A Close-up View of the

Dotted Hawthorn

Crataegus punctata

by Brian Johnston   (Canada)

“The beautiful Hawthorn, that has now put on
Its summer luxury of snowy wreaths,
Bending its branches in exuberant bloom,
While to the light enamour’d gale it breathes,
Rife as its loveliness, its rare perfume.
Glory of England’s landscape!  Favourite tree
Of bard or lover!  It flings far and free
Its grateful incense.”

“Forest Minstrel”
William Howitt

The tree which is the subject of this article grows about 300 metres from my home.  As the poem suggests, it is simply beautiful when it blooms in the spring, as it provides a huge abundance of brilliantly white flowers.  Neither I nor my neighbours however could, by any stretch of the imagination, agree with the poet about “Its grateful incense”.  I suppose that it depends on what is meant by the term “rare”, as in “rare perfume”.  The tree in question does flood the entire neighbourhood with its scent.  Unfortunately the scent is best described as foetid, and closely resembles decaying fish!  Passersby tend to hold their breath when walking nearby.

Hawthorns are deciduous members of the Rose family (Rosaceae) which normally possess spines.  The genus name Crataegus is derived from the Greek, and translates to ‘flowering thorn’.  The species studied here, punctata, refers to the unusual dots which cover the tree’s fruit, and which are actually glands.  The common name Hawthorn is derived from ‘haw’ which is the old English name for a hedge.  Thus Hawthorn refers to a ‘thorny hedge’.

Pictures of the tree in question follow.  It’s about 6 metres in height and has the same width.  Its crown is roughly rounded, with spreading branches.  Since it is obviously a Hawthorn, I was puzzled by the fact that no spines were visible anywhere.  Investigation revealed that Crataegus punctata has fewer spines than most other Hawthorns.  In fact a thornless cultivar is sold in North America, and I suspect that the City deliberately chose this cultivar to prevent puncture accidents, since the tree grows beside a sidewalk.

The bark is grayish-brown in colour, and is scaly.  Lighter coloured areas are patches of lichen.

Strangely, the tree’s buds are pink in colour, and this colour fades to white as the flowers bloom.

The series of images that follows show the Dotted Hawthorn’s flowers.  Most of the colour is provided by the bright red, immature anthers.  Notice that in newly opened flowers, these anthers are arranged in a ring around the central pistils.  Later, the filaments lengthen, and the stamens spread to take up more random positions.  The flowers themselves are arranged in corymbs, in which the stalks are of varying length, producing a flat topped cluster.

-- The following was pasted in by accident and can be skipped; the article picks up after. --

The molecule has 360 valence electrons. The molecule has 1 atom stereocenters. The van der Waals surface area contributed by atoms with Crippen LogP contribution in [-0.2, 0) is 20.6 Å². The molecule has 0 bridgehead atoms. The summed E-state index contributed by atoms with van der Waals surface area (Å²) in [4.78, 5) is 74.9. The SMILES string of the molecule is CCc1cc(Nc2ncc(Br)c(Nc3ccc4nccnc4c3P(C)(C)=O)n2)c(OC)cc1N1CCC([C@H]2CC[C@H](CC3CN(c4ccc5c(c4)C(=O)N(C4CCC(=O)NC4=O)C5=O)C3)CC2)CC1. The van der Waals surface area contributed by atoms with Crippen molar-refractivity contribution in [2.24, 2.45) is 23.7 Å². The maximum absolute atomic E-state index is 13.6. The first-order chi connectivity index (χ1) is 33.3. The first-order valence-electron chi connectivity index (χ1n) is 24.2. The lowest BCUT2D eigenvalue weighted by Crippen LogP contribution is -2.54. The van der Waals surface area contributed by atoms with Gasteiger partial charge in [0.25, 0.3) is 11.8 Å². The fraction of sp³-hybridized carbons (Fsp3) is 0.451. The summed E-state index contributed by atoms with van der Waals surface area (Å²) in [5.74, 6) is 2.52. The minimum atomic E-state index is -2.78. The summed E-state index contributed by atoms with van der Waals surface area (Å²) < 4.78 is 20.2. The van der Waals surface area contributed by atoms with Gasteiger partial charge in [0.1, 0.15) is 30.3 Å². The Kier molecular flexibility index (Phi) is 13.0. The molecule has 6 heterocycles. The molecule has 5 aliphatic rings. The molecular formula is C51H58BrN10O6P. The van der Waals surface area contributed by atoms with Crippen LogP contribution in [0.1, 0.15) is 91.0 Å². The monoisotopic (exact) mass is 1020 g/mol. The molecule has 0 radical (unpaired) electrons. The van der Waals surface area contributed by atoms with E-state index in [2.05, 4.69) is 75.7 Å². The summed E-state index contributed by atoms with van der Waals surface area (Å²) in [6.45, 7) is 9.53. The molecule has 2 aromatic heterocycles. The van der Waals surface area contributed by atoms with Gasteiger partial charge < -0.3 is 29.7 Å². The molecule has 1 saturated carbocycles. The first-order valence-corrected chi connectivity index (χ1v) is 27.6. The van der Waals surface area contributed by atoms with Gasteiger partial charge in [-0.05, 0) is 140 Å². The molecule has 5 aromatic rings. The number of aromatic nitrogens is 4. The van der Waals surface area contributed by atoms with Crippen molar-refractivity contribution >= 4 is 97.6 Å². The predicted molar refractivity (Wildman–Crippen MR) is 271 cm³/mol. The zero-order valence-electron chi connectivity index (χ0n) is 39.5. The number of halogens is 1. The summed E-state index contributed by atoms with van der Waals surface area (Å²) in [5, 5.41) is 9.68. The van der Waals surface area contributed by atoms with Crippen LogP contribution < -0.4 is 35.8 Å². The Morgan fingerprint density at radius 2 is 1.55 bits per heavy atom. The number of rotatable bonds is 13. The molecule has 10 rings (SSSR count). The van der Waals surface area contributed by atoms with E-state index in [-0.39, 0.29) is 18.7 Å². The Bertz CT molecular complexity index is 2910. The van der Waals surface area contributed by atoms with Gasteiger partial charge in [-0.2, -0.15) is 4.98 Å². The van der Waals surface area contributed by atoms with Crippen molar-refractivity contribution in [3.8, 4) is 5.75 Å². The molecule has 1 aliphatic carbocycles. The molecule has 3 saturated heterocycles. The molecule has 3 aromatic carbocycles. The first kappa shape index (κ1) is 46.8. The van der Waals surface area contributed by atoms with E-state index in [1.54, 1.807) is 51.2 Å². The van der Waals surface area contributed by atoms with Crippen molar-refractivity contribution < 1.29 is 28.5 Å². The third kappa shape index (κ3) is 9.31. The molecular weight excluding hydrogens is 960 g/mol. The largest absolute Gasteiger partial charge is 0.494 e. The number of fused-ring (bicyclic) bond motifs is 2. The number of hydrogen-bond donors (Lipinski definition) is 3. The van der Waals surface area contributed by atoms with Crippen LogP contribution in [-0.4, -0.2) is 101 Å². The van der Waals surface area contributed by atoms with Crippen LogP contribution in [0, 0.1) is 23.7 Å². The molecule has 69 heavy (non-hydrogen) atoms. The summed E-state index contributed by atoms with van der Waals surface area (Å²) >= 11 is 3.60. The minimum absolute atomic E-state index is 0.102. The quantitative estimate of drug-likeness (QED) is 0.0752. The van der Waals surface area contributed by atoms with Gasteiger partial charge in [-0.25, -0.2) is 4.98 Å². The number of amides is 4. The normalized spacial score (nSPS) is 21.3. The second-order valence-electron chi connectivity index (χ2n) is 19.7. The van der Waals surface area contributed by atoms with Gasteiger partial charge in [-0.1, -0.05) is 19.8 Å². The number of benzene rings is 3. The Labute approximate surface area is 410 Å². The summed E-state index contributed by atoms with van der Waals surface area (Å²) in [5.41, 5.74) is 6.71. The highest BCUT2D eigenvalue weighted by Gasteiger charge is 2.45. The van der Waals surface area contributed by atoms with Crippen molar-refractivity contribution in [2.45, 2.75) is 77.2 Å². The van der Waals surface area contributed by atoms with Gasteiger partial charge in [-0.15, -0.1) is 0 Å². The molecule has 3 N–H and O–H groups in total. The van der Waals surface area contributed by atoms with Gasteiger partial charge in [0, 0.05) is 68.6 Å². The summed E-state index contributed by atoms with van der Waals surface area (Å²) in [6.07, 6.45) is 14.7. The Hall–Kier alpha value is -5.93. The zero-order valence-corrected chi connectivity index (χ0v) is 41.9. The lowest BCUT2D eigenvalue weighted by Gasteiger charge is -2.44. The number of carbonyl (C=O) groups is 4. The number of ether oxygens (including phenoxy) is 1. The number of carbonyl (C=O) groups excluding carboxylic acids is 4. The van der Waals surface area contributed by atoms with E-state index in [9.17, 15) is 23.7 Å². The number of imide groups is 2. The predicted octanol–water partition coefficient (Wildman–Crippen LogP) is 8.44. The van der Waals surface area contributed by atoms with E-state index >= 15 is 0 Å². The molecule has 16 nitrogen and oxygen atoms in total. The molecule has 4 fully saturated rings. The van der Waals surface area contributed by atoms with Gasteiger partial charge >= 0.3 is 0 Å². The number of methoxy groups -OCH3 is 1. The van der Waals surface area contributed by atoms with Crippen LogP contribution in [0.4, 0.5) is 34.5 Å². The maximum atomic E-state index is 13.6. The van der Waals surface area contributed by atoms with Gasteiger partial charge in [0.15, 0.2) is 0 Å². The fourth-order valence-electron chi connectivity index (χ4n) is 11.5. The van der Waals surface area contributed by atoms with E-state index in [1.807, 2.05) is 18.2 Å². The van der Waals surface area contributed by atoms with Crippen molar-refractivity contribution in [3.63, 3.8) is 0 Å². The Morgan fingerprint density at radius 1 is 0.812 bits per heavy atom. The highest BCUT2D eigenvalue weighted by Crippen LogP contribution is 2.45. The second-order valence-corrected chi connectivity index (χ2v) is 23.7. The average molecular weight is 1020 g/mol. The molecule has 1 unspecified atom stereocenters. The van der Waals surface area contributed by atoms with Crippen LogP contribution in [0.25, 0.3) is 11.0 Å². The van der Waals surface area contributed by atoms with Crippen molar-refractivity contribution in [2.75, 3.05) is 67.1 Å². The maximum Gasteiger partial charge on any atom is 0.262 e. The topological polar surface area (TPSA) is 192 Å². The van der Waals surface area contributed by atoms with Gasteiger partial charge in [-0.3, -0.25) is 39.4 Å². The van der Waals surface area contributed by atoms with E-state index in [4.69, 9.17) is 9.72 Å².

When flowers bloom, their anthers are covered by a bright red membrane which protects the developing pollen grains.  Their supporting filaments are curved, and white in colour.  Each flower possesses about twenty stamens, and from two to five styles.  This particular cultivar has two.

The series of images that follows shows, with increasing magnification, these membranous anthers and their filaments. Notice in the first two images that a flower has five irregularly shaped, white petals.

As time passes, the red membranes begin to disintegrate, revealing the less visually appealing , brown, pollen shedding anthers beneath.  (The process of an anther’s releasing pollen is referred to as dehiscing.)  The difference in size of the ‘red’ anthers, and ‘brown’ anthers is striking!

Closer views of pollen releasing anthers reveals that they possess two pollen covered pads on either side of a dark central disk, which is attached at its base to the filament.

The later stages of a blooming corymb are much less colourful than the early ones.  Without the bright red membranes, flowers have a rather drab appearance.

Twigs are grayish-brown in colour.  Notice the complex series of rings at several locations on the twig.

Immature fruit, (more correctly called pomes), of the Dotted Hawthorn are indeed ‘dotted’ with tiny white glands.  (A pome is a fruit with fleshy outer tissue and a papery-walled inner chamber containing the seeds.)  Although eventually they will have a dull red colour, at this early stage they are light brown.

Notice that a leaf’s margin is finely serrated, and that it has a complex vein pattern on its upper surface.

Although Dotted Hawthorn flowers have an extremely unpleasant scent to humans, the smell is positively delightful to midges and they are strongly attracted to it.  For this reason midges are the main instrument of pollination in the wild.

Photographic Equipment

The low magnification, (to 1:1), macro-photographs were taken using a 13 megapixel Canon 5D full frame DSLR, using a Canon EF 180 mm 1:3.5 L Macro lens.

An 10 megapixel Canon 40D DSLR, equipped with a specialized high magnification (1x to 5x) Canon macro lens, the MP-E 65 mm 1:2.8, was used to take the remainder of the images.

A Flower Garden of Macroscopic Delights

A complete graphical index of all of my flower articles can be found here.

The Colourful World of Chemical Crystals

A complete graphical index of all of my crystal articles can be found here.

 All comments to the author Brian Johnston are welcomed.

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Published in the August 2012 edition of Micscape.
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